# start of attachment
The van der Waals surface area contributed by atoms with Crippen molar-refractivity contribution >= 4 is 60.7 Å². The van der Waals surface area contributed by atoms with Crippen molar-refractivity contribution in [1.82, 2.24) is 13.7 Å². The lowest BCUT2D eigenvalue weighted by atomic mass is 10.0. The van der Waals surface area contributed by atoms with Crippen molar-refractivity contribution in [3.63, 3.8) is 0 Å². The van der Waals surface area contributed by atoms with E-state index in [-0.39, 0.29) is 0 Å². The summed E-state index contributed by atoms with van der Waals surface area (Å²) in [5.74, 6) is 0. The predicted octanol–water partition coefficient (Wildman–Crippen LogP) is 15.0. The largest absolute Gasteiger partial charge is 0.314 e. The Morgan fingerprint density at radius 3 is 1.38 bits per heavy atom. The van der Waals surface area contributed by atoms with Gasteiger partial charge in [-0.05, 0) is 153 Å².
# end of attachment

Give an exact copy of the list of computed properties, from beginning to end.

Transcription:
The van der Waals surface area contributed by atoms with Crippen molar-refractivity contribution >= 4 is 60.7 Å². The van der Waals surface area contributed by atoms with Crippen molar-refractivity contribution in [1.82, 2.24) is 13.7 Å². The lowest BCUT2D eigenvalue weighted by atomic mass is 10.0. The van der Waals surface area contributed by atoms with Crippen molar-refractivity contribution in [3.63, 3.8) is 0 Å². The van der Waals surface area contributed by atoms with E-state index in [-0.39, 0.29) is 0 Å². The summed E-state index contributed by atoms with van der Waals surface area (Å²) in [5.74, 6) is 0. The predicted octanol–water partition coefficient (Wildman–Crippen LogP) is 15.0. The largest absolute Gasteiger partial charge is 0.314 e. The Morgan fingerprint density at radius 3 is 1.38 bits per heavy atom. The van der Waals surface area contributed by atoms with Gasteiger partial charge in [-0.05, 0) is 153 Å².